He also says that these psychological conditions can impact the severity of the disease and could even outpace its physical impacts.

Watch: Canadians discuss living with multiple sclerosis

Click to play video: 'Brain Interrupted: Canadians discuss living with multiple sclerosis'
Brain Interrupted: Canadians discuss living with multiple sclerosis

In a recent study published in the journal Neurology, Fisk and a team of researchers found that in more than 2,300 people with adult-onset MS who were followed for 10.5 years, nearly 36 per cent suffered from a mood or anxiety disorder, which increased the severity of their disability.

Physical ramifications of the disease run the gamut and include blurred or impaired vision, problems swallowing, tingling or numbness in the arms and legs, cardiovascular complications, sexual dysfunction, bladder issues, osteoporosis and problems with coordination. Some people will eventually degenerate to the point where they will require a wheelchair.

Cognitive impairments are also wide-ranging and can be divided into changes in cognition and mood. The former includes difficulties with memory, a slowed ability to process information, issues with problem-solving and other executive functions, and impaired visual-spatial abilities.

“The cognitive impairments are more subtle than something like Alzheimer’s, but they can have a markedly negative effect on quality of life,” Feinstein says. “In primary progressive patients [the first phase of MS], cognition impairment rates are about 50 per cent, but once the disease progresses to the second phase, they go up to 60 to 70 per cent. A substantial number of people will have cognitive difficulties.”

Mood disorders mostly present in the form of depression, while bipolar rates are twice as high in people with MS versus the general population, Feinstein says. But some also experience lesser-known psychiatric disorders. A small percentage of people have pseudobulbar affect, an emotional disorder that causes pathological laughing or crying, and others may suffer from euphoria, which may have a positive ring to it but can have consequences for those around them.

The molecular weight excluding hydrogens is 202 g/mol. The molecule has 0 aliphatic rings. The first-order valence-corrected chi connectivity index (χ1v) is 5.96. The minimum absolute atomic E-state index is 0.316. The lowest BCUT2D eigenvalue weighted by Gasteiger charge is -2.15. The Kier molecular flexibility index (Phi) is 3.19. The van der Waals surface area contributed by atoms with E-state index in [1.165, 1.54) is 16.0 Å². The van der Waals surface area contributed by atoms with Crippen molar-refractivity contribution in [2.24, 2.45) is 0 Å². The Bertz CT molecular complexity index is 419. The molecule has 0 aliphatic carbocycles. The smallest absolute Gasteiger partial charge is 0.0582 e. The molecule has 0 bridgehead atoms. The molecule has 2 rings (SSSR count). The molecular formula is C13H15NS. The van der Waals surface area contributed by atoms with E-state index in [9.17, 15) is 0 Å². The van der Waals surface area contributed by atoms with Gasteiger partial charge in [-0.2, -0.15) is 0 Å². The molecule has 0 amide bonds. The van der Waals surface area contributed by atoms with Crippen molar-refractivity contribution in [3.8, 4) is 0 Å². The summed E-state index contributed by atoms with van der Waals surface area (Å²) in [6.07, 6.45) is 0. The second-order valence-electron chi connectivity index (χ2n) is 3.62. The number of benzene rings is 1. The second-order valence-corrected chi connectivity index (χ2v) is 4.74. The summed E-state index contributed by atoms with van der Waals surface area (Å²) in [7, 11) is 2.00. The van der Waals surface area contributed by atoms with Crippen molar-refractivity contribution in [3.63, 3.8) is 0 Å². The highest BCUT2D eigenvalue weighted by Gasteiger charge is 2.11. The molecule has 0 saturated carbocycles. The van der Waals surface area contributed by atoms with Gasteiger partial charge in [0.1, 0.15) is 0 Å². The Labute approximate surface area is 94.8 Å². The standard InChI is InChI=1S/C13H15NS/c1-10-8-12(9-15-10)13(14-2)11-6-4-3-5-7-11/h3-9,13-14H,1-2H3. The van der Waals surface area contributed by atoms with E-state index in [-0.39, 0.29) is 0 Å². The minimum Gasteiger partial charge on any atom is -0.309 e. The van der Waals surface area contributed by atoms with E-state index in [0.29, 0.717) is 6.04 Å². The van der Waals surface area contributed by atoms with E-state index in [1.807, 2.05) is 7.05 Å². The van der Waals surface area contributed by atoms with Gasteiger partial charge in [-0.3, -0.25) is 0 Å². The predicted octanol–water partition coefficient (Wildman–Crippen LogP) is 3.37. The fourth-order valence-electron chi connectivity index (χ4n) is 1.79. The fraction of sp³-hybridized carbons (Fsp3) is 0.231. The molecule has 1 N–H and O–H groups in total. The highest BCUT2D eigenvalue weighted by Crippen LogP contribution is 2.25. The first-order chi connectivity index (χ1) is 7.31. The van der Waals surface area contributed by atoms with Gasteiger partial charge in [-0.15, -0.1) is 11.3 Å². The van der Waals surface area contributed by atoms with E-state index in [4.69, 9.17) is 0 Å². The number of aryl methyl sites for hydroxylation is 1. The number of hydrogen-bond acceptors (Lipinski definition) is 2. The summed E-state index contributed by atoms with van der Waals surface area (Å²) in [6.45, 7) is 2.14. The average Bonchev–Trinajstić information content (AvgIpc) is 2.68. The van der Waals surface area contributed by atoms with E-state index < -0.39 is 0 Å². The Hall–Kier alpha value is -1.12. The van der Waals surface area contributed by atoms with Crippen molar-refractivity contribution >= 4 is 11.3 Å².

“This is a major challenge for caregivers because the patient will tend to overreach in their abilities and try to do things they can’t do,” he explains.

Women tend to suffer more from mental health issues, although the disease is also three times more prevalent in women than men, so that may play a part; in addition, women in general, are more likely to suffer from anxiety and depression. However, Fisk notes, these mood disorders are disproportionately higher in men with MS versus men in the general population. Men are also more susceptible to the cognitive effects of the disease versus women, which Feinstein hypothesizes could be due to the protective properties of estrogen.

Although there is no known cure, pharmaceutical drugs are effective in treating the disease, both from a physical and psychological standpoint. Those suffering from depression and anxiety also benefit from seeing a psychologist who can treat them with cognitive behavioural therapy. However, there is no drug treatment to target cognitive disabilities.

“There’s an emerging area that suggests aerobic exercise, as well as a cognitive rehabilitation that uses computer-based programs, could bring about an improvement in cognition in some people with MS,” Feinstein says. “Much of that data has been collected in people with [first stage] MS, and we’re now looking to see if we can apply it to people with the more progressive forms of the disease.”

WATCH: Filmmaker claims he’s symptom-free of multiple sclerosis

Click to play video: 'Filmmaker claims he’s symptom free of Multiple Sclerosis'
Filmmaker claims he’s symptom free of Multiple Sclerosis

For McGinnis, who is in the first phase of MS, finding the right medication has been a bit of a juggling act. But for now, she’s on the right cocktail.

“It’s always a process of not knowing if it’s going to help; they don’t really know what to tell you,” she says. “The depression is there and it follows me around, and the medication and therapy is only good for so much. But I’ve become comfortable with the fact that I have a significant potential to regress. I just have to be kind to myself and acknowledge the battle I’m going through.”